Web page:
When a Migraine Turns into Chronic Migraine
Migraines are deeply painful and debilitating. Seeking treatment is usually much more complicated than taking over-the-counter medication. While an episodic migraine usually lasts for a few hours, and sometimes disappears for a few months at a time, a chronic migraine can linger for days or even weeks at a time.
Unlike other types of migraine, symptoms of chronic migraine develop over 50 percent of the time. Specifically, this headache occurs more than 15 days per month for at least three months. On these days, the migraine lasts for a minimum of four hours. The symptoms are similar to those of an episodic migraine except that individuals do not develop auras.
The condition also involves at least two of the following symptoms and characteristics:
- The migraine causes moderate to severe pain.
- The migraine affects one side of the head.
- A throbbing, pulsating sensation can be felt in the affected side.
- The start of the migraine is triggered by routine physical activity.
- Symptoms of chronic migraine worsen with routine physical activity.
Unfortunately, migraines remain a bit of a mystery for doctors and researchers. Genetics could possibly be a factor. If a member of your close family suffers from migraine headaches, then you might be more at risk for developing migraine. Other possible causes involve chemical imbalances and vascular irregularities.
In some cases, individuals may have increasing headache frequency, which can become daily. A high frequency of episodic migraine, increased life stressors, stress in general, depression, snoring and obesity are some of the factors that have been shown to increase risk for the progression into chronic migraine.
Chronic Migraine Remedies
Properly addressing your condition depends on your lifestyle, your specific symptoms and the severity of those symptoms. To this day, Botox for chronic migraine is widely used and the only treatment for the condition that has been studied.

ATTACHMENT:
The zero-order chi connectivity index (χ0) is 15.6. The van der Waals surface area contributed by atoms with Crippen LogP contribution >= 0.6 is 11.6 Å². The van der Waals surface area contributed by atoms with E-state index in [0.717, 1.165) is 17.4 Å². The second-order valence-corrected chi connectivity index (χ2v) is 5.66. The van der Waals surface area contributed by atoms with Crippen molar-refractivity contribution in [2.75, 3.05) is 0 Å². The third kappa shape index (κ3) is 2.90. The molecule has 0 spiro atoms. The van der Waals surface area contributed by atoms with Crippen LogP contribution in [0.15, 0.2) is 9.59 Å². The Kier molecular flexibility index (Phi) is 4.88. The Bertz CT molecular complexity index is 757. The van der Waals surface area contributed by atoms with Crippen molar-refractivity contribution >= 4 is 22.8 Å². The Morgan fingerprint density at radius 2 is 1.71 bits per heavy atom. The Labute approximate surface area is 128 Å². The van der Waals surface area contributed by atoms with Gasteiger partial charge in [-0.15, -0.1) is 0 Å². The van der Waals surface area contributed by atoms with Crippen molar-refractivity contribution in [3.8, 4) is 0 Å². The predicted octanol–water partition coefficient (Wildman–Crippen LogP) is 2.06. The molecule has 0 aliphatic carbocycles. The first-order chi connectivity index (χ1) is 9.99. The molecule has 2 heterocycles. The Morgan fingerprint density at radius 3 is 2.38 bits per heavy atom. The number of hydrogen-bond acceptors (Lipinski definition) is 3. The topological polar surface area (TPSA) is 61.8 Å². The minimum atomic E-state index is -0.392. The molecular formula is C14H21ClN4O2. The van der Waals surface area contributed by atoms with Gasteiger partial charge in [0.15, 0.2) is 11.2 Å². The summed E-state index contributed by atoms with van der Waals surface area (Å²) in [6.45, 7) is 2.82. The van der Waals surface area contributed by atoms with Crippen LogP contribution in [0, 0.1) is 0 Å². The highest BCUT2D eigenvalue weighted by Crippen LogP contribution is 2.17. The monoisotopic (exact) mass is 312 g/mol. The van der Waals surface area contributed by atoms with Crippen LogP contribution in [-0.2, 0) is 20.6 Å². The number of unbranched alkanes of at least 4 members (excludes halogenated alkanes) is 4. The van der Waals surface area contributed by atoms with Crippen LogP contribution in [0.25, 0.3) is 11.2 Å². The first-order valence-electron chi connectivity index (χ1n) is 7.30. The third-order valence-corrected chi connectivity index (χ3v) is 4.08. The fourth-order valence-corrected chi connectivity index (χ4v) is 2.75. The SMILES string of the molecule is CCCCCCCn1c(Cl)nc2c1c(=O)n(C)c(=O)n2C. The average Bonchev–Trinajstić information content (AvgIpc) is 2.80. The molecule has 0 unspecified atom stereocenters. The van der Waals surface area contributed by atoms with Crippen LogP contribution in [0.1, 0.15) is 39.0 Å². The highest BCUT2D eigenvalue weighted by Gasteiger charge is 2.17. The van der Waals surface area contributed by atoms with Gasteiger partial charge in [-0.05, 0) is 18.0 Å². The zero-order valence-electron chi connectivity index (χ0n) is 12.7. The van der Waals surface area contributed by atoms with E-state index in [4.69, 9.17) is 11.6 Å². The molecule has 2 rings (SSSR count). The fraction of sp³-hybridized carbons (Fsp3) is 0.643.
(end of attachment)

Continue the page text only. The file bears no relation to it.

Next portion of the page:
The initial treatment of chronic migraine should eliminate factors that aggravate the occurrence of headaches. Often, simple lifestyle changes can help: for instance, some individuals suffering from this type of headache can greatly benefit from physical and recreational therapy. Getting adequate, good quality sleep has also been shown to reduce the occurrence of chronic migraines or reduce their symptoms.
If obesity is an issue, then a treatment plan may involve dietary changes paired with a good exercise regimen. Dietary changes should be incorporated when patients report being sensitive to certain types of foods – usually caffeine, red wine, dairy products and even spices.
Studies show that acupuncture can be used for the relief and prevention of chronic migraine, just like in the treatment of episodic migraines. Acupuncture is performed on lower body parts to avoid the dilation of blood vessels in the head, which can worsen a patient’s symptoms.
If stress and/or anxiety are pinpointed as contributing factors to how often you experience migraines, then you may be a candidate for biofeedback. Biofeedback will teach you how to listen to your body and incorporate relaxation techniques to lower physical signs of stress. Psychological intervention may also prove to be useful. Massage therapy can minimize stress and focus on trigger points on the body that can help relieve the pain and muscular tension caused by chronic migraine.
Pharmacological therapy is widely used for treating recurring migraines. Medicine for chronic migraines includes simple analgesics, non-steroidal anti-inflammatory drugs, triptans and preventive medication such as antidepressants, anticonvulsants, beta blockers or calcium channel blockers. IV infusions may also be performed when dealing with acute cases.